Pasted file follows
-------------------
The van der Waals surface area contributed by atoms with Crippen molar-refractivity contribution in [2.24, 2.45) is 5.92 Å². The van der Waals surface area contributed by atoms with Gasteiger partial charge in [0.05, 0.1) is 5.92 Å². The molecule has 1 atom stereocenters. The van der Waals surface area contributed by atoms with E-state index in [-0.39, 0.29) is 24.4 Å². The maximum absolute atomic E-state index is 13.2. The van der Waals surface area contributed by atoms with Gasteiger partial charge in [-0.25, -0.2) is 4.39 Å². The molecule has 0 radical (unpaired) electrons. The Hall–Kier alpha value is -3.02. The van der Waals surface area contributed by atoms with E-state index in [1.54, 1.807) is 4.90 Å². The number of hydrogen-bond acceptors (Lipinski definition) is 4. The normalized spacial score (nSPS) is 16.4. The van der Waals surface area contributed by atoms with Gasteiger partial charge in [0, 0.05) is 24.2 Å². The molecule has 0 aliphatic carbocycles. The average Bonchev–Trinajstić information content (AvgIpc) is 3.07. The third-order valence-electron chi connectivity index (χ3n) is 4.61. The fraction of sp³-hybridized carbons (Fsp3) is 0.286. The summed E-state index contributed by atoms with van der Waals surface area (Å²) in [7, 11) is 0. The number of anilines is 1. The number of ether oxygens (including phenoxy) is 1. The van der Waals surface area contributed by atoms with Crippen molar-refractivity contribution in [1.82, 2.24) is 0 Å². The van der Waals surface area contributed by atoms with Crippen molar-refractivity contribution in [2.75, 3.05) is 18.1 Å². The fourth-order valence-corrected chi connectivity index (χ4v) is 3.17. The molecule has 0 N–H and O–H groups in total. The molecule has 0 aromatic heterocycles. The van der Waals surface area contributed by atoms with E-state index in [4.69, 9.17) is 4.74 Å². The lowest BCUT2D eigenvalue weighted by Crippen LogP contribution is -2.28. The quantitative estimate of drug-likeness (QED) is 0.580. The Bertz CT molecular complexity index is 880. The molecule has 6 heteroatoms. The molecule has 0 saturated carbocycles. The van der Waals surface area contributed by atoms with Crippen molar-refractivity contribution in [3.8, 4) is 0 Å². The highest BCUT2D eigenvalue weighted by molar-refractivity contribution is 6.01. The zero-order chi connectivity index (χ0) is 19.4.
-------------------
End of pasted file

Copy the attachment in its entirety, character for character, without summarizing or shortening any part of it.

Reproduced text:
The van der Waals surface area contributed by atoms with Crippen molar-refractivity contribution in [2.24, 2.45) is 5.92 Å². The van der Waals surface area contributed by atoms with Gasteiger partial charge in [0.05, 0.1) is 5.92 Å². The molecule has 1 atom stereocenters. The van der Waals surface area contributed by atoms with E-state index in [-0.39, 0.29) is 24.4 Å². The maximum absolute atomic E-state index is 13.2. The van der Waals surface area contributed by atoms with Gasteiger partial charge in [-0.25, -0.2) is 4.39 Å². The molecule has 0 radical (unpaired) electrons. The Hall–Kier alpha value is -3.02. The van der Waals surface area contributed by atoms with E-state index in [1.54, 1.807) is 4.90 Å². The number of hydrogen-bond acceptors (Lipinski definition) is 4. The normalized spacial score (nSPS) is 16.4. The van der Waals surface area contributed by atoms with Gasteiger partial charge in [0, 0.05) is 24.2 Å². The molecule has 0 aliphatic carbocycles. The average Bonchev–Trinajstić information content (AvgIpc) is 3.07. The third-order valence-electron chi connectivity index (χ3n) is 4.61. The fraction of sp³-hybridized carbons (Fsp3) is 0.286. The summed E-state index contributed by atoms with van der Waals surface area (Å²) in [7, 11) is 0. The number of anilines is 1. The number of ether oxygens (including phenoxy) is 1. The van der Waals surface area contributed by atoms with Crippen molar-refractivity contribution in [1.82, 2.24) is 0 Å². The van der Waals surface area contributed by atoms with Crippen molar-refractivity contribution in [2.75, 3.05) is 18.1 Å². The fourth-order valence-corrected chi connectivity index (χ4v) is 3.17. The molecule has 0 N–H and O–H groups in total. The molecule has 0 aromatic heterocycles. The van der Waals surface area contributed by atoms with E-state index in [4.69, 9.17) is 4.74 Å². The lowest BCUT2D eigenvalue weighted by Crippen LogP contribution is -2.28. The quantitative estimate of drug-likeness (QED) is 0.580. The Bertz CT molecular complexity index is 880. The molecule has 6 heteroatoms. The molecule has 0 saturated carbocycles. The van der Waals surface area contributed by atoms with Crippen molar-refractivity contribution in [3.8, 4) is 0 Å². The highest BCUT2D eigenvalue weighted by molar-refractivity contribution is 6.01. The zero-order chi connectivity index (χ0) is 19.4.